Color Consistency in Prepress

Talk about color consistency! More often than not, discussion centers on process control in the pressroom.

Still, considerations need to be accounted for in the stages leading up to the ink meeting the substrate: color separation styles and how to properly construct spot colors out of process builds.

Figure 1: The baseline fingerprint dictates everything that follows.
All graphics courtesy of SGS

Correctly address those two topics and your ability to obtain color consistency throughout significantly improves. Consistency relies on three main points:

  • Standards establishment
  • Color retouching
  • CMYK/expanded gamut (EG) color builds

Standards Establishment

Let’s start with standards establishment and an understanding of the criticality this step plays in the process. There are a lot of different “buzz words” in the industry around what this is and how to achieve it. The bottom line is, whether you call it a characterization, fingerprint, optimization, baselining or linearization, it’s crucial to pressroom controls.

Figure 2: CMYK depiction of impact of three levels of black generation and contamination, identified as No. 1, No. 2 and No. 3

Printing the required forms, regardless of what you are aligning to (Figure 1), is the most important pressrun performed and stressing this importance really cannot be understated. So, point made, let’s move on.

Once standardization is completed and everyone agrees the results are exemplary, the ICC profile (industry standard or unique) is utilized to color manage the conversion of the supplied files into the most effective color retouching and subsequent separations for the given print environment.

Figure 3: Black generation and contamination impact on cyan

Color Retouching

Files come to separators from all kinds of sources and in all kinds of color spaces, and sometimes they even come with a “target” that may or may not be a known entity. Given all of the effort to get the process standardized, we need to ensure the color separations come as close as possible to the intent, or target, at the same time that they provide the best possible separation for the press.

Figure 4: Black generation and contamination impact on magenta

The first step is to standardize the supplied files into something “known,” so the ICC profile that represents the print condition can be leveraged to convert the final separation style. In most cases, this will be done with automation software and converted into a GRACoL or FOGRA (for the EU crowd).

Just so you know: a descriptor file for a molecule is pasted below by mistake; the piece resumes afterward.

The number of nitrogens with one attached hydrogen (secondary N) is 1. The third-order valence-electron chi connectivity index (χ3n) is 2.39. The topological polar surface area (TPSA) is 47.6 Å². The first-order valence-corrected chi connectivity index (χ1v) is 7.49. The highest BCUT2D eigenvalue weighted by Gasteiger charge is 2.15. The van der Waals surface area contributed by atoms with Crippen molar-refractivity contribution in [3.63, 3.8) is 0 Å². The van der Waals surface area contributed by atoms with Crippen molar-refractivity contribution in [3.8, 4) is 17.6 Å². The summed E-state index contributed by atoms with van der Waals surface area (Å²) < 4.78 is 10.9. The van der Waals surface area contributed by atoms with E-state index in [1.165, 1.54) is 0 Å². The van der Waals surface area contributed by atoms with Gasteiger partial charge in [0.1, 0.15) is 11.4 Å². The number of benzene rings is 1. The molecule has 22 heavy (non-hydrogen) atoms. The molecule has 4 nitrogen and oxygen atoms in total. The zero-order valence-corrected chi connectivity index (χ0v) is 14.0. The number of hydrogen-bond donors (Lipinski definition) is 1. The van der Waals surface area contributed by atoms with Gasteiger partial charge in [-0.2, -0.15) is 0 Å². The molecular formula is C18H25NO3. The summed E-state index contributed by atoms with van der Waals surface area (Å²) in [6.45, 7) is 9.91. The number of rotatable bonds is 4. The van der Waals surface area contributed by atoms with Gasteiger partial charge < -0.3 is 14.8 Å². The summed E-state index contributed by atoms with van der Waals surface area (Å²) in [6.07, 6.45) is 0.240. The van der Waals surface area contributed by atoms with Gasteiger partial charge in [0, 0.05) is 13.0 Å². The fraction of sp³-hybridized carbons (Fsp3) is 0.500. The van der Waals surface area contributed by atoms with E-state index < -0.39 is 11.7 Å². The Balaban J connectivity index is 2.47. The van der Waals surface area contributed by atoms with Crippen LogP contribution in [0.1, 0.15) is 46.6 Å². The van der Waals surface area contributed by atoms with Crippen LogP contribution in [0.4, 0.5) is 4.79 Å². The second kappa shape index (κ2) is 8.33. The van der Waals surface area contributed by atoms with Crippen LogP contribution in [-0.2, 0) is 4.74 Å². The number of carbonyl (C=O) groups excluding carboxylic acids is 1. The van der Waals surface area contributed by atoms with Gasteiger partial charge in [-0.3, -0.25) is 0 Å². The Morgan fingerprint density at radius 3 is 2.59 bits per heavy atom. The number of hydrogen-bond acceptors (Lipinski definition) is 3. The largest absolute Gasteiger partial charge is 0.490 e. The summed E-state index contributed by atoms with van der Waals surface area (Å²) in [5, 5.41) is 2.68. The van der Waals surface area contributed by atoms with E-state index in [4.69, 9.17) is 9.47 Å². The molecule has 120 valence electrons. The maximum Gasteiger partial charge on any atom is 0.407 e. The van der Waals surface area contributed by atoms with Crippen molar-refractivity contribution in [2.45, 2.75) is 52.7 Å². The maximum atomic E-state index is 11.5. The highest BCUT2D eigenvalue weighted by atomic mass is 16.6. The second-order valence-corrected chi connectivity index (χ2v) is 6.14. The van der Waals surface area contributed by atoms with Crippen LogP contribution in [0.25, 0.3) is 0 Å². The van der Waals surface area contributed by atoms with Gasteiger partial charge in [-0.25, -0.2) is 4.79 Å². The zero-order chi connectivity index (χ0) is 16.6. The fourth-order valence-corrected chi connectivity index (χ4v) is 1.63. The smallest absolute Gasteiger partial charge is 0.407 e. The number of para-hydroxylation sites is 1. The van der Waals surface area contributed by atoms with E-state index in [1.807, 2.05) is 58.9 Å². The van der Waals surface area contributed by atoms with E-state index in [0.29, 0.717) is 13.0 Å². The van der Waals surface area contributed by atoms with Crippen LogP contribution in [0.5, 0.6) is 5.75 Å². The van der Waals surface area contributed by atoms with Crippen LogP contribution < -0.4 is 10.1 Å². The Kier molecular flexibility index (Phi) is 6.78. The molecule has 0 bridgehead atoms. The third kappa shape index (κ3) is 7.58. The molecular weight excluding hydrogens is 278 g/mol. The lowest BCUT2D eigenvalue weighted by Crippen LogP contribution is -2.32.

The benefit of using one of these spaces, aside from industry acceptance, is the fact that once the files are in this color space, downstream automation can be utilized to leverage the file for several different applications. Remember, a given image file can often be used on several different print processes, or even utilized for omnichannel and e-commerce needs.

Figure 5: Black generation and contamination impact on yellow

In flexography, there are unique considerations that go into the next conversion. This is the point where the separation can make a significant impact on print reproduction.

There are three image examples in Figure 2 that show the different levels of black generation and contamination, often classified in terms such as UCR, GRC, Long Black, Short Black, etc. For the sake of this discussion, let’s assume the proper style for this imaginary printer is style No. 2. This style can be collectively chosen at the time of the standardization process, in a print trial or simply based on expertise of the separator. The bottom line is we want to ensure this separation technique can be applied to all the files in a very consistent way (Figures 3-6 depict impact on individual color) that leads to repeatability in the overall process and on press.

Figure 6: Black generation and contamination impact on black

There are several options to perform this accurately. The best methods lean heavily on automation tools and applications that leverage the separation style desired through a device link ICC or RIP technologies that allow “device link on the fly” (Figure 7). Let’s not forget, this automation also allows for a potentially even more important aspect: the ability to convert from the GRACoL standard directly into the printer-profiled color space with a high-quality color match.

Once completed, color operators still have some work to do to ensure the file quality, specifically:

Figure 7: Automation tools and applications leverage separation style desired through a device link ICC, or RIP technologies, that allow “device link on the fly.”
  • Fine-tuning the color match
  • Cleaning up and applying requirements like minimum dot
  • Eliminating variability on the conversion by use of the proper color automation tools
  • Providing consistency in the process

Before we move on to the color builds, let’s recap:

  1. Standards establishment is absolutely critical to ensuring downstream color consistency
  2. ICC profiles confirmed to a standard or specifically developed, allow for consistent color space and separation style conversions that tie to automation technologies and produce a reliable, repeatable result